When I am in the forest, I complain that I can not see anything. When I am in the desert, I complain that there are no trees. And after 2 weeks of riding through the prairie, there is too much dry grass. It gets hard riding for hours every day looking at hundreds of miles of dry, brown, open grassland. The wind rolls over it completely unhindered, picking up speed, slamming against me like the shock wave of a bomb. It's slow going and mentally exhausting.
The oasis of civilization is always a welcome relief from any extreme environment, at least until I get bored of it too. But there really is something so comforting about being in the middle of a bustling city. I become so much more aware of the modern convenience of basic necessities like food, shelter, and support. Things I generally take for granted. And even though I enjoy the silence of the open road, unless I am stopped and there is no wind, all I ever hear is the roar of air moving past me. It comes from the wind, the cars, and my own forward movement. Nothing but a rushing sound all day long. So now that I am standing on a street corner in Edmonton, I can hear people talking and walking, cars breaking for a light, busses accelerating and all kids of other sounds and noises that I never hear out on the open range.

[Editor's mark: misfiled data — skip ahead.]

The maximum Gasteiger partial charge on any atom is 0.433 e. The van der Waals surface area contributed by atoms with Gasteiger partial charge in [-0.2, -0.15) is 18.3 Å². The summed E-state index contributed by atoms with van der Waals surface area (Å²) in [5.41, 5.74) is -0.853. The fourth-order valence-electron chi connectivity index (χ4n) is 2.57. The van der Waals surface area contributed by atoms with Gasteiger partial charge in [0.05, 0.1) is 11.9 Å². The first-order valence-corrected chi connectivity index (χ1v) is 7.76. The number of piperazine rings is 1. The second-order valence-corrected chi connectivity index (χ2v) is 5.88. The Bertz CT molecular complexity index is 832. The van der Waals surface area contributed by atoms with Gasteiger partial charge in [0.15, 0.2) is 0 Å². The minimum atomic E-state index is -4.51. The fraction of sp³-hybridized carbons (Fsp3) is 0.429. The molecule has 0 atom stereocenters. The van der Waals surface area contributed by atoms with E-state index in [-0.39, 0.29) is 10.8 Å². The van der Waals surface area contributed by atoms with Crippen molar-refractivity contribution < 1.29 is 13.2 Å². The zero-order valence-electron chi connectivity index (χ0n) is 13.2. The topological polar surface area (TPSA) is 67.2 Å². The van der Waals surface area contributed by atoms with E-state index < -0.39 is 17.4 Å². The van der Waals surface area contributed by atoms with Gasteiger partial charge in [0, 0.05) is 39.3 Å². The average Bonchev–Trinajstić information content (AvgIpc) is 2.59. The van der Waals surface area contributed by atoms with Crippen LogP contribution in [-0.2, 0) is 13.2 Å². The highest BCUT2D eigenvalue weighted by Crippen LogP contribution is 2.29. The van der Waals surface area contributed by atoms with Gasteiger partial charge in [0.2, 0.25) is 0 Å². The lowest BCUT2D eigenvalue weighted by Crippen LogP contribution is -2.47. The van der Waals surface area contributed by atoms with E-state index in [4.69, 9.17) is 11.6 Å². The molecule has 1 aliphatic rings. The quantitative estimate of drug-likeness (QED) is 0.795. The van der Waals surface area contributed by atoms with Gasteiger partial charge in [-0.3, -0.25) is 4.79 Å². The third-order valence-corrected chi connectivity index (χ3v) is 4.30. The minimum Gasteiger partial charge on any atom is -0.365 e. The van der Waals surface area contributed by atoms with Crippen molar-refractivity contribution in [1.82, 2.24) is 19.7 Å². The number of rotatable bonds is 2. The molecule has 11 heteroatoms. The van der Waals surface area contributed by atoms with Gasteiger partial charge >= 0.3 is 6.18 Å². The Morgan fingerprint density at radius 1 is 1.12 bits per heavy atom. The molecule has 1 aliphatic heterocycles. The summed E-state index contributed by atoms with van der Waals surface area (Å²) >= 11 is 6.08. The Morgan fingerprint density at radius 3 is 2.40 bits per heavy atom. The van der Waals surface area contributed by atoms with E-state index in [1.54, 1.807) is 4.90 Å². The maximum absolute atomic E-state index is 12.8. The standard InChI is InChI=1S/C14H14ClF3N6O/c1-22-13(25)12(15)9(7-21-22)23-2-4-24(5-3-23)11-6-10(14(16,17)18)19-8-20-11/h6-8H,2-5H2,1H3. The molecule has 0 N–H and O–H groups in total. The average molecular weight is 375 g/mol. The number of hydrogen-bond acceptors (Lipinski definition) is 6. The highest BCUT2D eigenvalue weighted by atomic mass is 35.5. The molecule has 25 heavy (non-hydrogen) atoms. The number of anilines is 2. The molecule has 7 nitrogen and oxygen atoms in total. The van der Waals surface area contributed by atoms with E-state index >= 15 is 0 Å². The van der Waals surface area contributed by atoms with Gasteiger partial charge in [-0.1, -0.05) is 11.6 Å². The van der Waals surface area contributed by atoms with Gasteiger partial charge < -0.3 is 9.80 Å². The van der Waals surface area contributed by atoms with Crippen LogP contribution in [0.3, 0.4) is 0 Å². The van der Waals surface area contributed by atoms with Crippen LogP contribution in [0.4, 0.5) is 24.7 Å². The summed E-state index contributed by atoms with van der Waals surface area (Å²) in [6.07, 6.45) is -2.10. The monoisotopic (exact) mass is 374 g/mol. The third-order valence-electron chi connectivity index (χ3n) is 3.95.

With the snow storm this past week, Calgary and Edmonton seamed like distant refuges from the cold snow. It's hard to ride through snow that is more then 2 inches deep. If I push too hard, the rear tire spins out. If I relax for just a moment the front tire slide out. The snow and sand packs into the gears until the chain just spins around a ball of ice. The entire bike and all of my clothing becomes one giant dirty ice machine, picking up extra weight. If I try too hard, I will sweat too much and develop ice inside my clothing, and won't be able to dry my clothing out in the tent that night. If I go too easily, the bike goes nowhere. As the shoulder and first lane become covered in ice, I have to ride by brail, occasionally running over the rumble strip to feel my way safely down the shoulder so that I don't ride off the edge. As the snow plows or cars go by, I get pelted with a sandy, salt flavored icy. It drips down my face, blinds my glasses, and cakes the bike.